Advent Door 9: Rubbernecking or Responding?

Pharisees by Karl Schmidt Rottluff

The Advent Door Reading Plan
Day 9 Reading: Matthew 3:1-12

Scripture Summary:
John the Baptizer is forthright and bold as he confronts the people and the religious leaders so they may properly prepare for the coming of the Messiah.

The path through these days is not one that we can fashion from our striving and our skill. When John the Baptist comes over that wilderness horizon, smelling of camel’s hair, his lips dripping with honey and with fire, he is pointing us toward a way that we can make only by what we give up, what we shed, what we let go.- Jan Richardson, Through the Advent Door

John the Baptist isn’t a feel good preacher. I imagine him a wild, unflinching force of nature whose voice rips open the apathy, hypocrisy and false teaching of his day. His message cuts like a plowshare through hard soil, “The time is now. The ax is at the root of the tree. Confess. Repent and bear fruit worthy of repentance.” His message seems harsh, but it’s actually the rescue light of God shining in the darkness.

People came for miles to hear him, desperate for a word from God. It had been four hundred years since a prophet spoke truth to power. They were weary of the condescending stares and complicated rules of the religious leaders; beaten down from years of Roman oppression and corrupt puppet rulers. The One who will gather and clear and burn and set it aright is near. This is good news and they are ready to lay down whatever is necessary in order to be ready.

Some of the religious leaders come to see what’s going on down by the river, too. John doesn’t greet them with the respect they are accustomed to receiving. “You brood of vipers! Who warned you to prepare for the change that is coming?” John could see their motivation. They had no interest in making the turn of repentance, in giving up their positions of authority, in shedding their traditions and prejudices. They were keeping up appearances. They were rubbernecking at the spectacle. They came to watch the wild man of the wilderness and to plot how to cage him.

There’s a great divide between rubbernecking and responding. God comes near and invites us to engage. Worship is a verb, as is praying, following, repenting, forgiving, serving, believing…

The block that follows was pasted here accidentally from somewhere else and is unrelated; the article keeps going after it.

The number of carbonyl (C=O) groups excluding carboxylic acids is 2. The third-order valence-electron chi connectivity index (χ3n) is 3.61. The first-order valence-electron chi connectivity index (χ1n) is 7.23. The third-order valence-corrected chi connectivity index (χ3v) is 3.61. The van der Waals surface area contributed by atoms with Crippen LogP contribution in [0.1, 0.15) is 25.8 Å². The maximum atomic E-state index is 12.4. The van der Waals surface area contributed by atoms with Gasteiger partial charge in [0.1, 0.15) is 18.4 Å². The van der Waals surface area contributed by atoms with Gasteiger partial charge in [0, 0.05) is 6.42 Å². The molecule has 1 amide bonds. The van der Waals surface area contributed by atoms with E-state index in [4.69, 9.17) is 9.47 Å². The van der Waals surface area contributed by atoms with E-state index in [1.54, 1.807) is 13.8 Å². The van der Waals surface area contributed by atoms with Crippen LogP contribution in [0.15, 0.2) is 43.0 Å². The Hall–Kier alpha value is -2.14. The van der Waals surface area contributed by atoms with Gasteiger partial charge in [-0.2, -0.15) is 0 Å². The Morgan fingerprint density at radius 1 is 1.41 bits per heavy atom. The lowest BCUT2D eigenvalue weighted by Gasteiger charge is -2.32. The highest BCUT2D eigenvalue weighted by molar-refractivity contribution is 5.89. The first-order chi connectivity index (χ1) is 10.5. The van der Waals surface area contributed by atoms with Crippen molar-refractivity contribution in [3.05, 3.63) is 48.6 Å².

John was sent ahead like a voice before a word, a lamp before the sun, a herald before a judge, a servant before his master, the best man before the bridegroom. … Let us, too therefore, prepare a way for the Lord who is to come into our hearts. Let us remove the barriers of sin by confession and repentance; let us straighten the paths of our life which for too long have been undirected and devious; let us pave the way of true faith with good works. Let us rid ourselves of all arrogance and lift high our fainting hearts. Then, when all is in order, smoothed, and brought into harmony, we shall see the salvation of God as he is, for “his home is in peace and his dwelling in Zion.” -Rabanus Maurus

Am I engaging? Responding with all my heart, soul, mind and strength? Do I worship God or only watch the worship leaders like a person watching the lions at the zoo? Do I join Christ’s work of healing and justice in my community or only ride on by shaking my head at the misfortune? Do I respond to God’s direction and correction or hold on to my agenda and plan?

What point of pride or apathy is God inviting me to shed this holy season in order to fully respond to the call to new life?

A charge to keep I have, a God to glorify,
a never-dying soul to save, and fit it for the sky.

To serve the present age, my calling to fulfill;
O may it all my powers engage to do my Master’s will!
– Charles Wesley

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Click here for another reflection on Matthew 3 by Steve Garnaas Holmes entitled The Ax at the Root of the Trees.

This year’s Advent reflections are inspired by the e-book Through the Advent Door: Entering a Contemplative Christmas [Kindle Edition] by author and artist Jan Richardson. In the style of a classic Advent calendar, Jan offers twenty five reflections, each with an original piece of art. Consider this your invitation to join me and Jan on this journey to Christmas. – Lisa <><

For more information on the Christian season of Advent, click here

For more information on the scripture translation, art and the use of this devotional in other settings, please refer to the copyright information page.

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